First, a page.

What we may judge — or what others may think — is right or essential, may not be what the Spirit is telling us is right or essentia. Regardless of good or bad circumstances,
when everything else falls apart, family and the gospel of Jesus Christ are the essentials.
Remember Father Lehi (1 Ne. 2:4) where he “departed into the wilderness. And he left his house, and the land of his inheritance, and his gold, and his silver, and his precious things, and took nothing with him, save it were his family.”
Additionally, make time for sleep and play — important aspects of self-care, and then focus on family and the Gospel.
Ask for help
Remember my family camping story? My dad finally realized that he needed help figuring out how to set up that tent, gratefully, he was willing to ask for and accept that help. We should not be ashamed to ask for and accept help. No man is an island, and it takes a village to raise a child.
If someone asks, “Anything I can do to help?” Think of something and be honest with what they could do to help lighten your load. There may even be things that you haven’t done in a long time because they haven’t been urgent or important enough to have been done — things you have willingly let drop for the time being — let them do one of these things.
Russel M. Nelson said, “Ask the missionaries, they can help you!”
I know that there are so many of us who are feeling overwhelmed, who perhaps feel like they can’t get the tents in their lives to set up, perhaps the lanterns are exploding, and the keys with all the answers are locked away. Maybe you feel a bit like God is acting like that locksmith who seemingly took his dandy time.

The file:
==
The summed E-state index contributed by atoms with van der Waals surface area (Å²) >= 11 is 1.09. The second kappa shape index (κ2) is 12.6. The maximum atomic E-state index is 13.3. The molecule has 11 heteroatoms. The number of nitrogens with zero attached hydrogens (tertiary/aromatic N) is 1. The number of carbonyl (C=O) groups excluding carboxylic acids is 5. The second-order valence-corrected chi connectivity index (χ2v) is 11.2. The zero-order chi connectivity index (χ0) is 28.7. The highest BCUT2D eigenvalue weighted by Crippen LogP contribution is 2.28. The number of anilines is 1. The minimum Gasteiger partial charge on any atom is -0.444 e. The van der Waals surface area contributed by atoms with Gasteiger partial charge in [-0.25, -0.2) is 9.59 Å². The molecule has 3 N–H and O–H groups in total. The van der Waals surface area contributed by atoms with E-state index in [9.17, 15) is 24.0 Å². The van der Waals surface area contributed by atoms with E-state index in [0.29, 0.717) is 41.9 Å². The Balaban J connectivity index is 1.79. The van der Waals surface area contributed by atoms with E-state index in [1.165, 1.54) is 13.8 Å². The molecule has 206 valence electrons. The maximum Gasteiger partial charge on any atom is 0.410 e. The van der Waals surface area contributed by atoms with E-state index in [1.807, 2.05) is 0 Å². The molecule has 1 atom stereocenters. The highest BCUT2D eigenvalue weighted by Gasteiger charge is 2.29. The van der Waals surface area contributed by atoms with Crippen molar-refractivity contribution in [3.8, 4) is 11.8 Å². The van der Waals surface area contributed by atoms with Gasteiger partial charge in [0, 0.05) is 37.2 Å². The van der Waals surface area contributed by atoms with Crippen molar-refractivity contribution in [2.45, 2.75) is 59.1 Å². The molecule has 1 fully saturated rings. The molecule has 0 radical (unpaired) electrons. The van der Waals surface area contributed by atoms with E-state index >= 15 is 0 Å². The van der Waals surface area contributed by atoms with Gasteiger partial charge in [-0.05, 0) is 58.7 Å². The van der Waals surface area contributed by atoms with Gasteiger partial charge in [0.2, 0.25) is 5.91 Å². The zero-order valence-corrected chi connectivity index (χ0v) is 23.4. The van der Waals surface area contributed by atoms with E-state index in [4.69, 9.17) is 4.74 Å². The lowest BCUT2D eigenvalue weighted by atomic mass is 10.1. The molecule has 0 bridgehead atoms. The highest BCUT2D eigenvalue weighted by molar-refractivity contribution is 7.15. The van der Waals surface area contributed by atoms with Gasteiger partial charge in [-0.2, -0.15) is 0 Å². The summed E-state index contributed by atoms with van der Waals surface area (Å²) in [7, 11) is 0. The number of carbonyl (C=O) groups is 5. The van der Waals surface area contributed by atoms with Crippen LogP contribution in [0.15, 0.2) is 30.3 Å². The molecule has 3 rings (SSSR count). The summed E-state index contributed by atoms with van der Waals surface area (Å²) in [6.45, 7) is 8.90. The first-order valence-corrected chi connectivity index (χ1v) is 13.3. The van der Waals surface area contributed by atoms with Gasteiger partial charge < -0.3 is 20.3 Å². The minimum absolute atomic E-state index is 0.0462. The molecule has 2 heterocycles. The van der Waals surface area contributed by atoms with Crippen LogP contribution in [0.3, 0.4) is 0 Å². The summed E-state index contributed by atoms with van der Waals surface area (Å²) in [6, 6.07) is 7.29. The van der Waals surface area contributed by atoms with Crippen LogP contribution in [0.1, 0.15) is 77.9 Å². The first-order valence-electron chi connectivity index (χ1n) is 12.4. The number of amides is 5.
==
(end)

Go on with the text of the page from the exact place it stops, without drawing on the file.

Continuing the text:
But, if this isn’t you, if you aren’t feeling overwhelmed then perhaps you may have the opposite problem: where you feel that you aren’t doing enough in your discipleship, in improving your talents and in magnifying your stewardship and influence. In that case — run faster, throw out the sails, align your boat to Christ — face the waves and paddle — be the Lord’s wind. Don’t run faster than you have strength, but run — after all you can do. Be anxiously engaged. Listen to the Spirit. Is it saying, run faster? or is it saying “sit a spell?” There may be areas in our life where we need to run faster and areas in another where we need to just “sit a spell”. I testify that by listening to the Spirit we can know what to cut out, which balls to let drop in order to focus on the essential — the good part that will not be taken away. There is but one thing that is needful — to align the heading of our boats with the Gospel of Jesus Christ — by doing this we will be able to breast the waves and storms in our lives and not be overwhelmed. Again as Ezra Taft Benson said,
“When we put God first, all other things fall into their proper place or drop out of our lives.”
and as Neal A. Maxwell taught,
“In the end, if you have not chosen Christ, it will not matter what you have chosen.”
I say this in the name of Jesus Christ. Amen.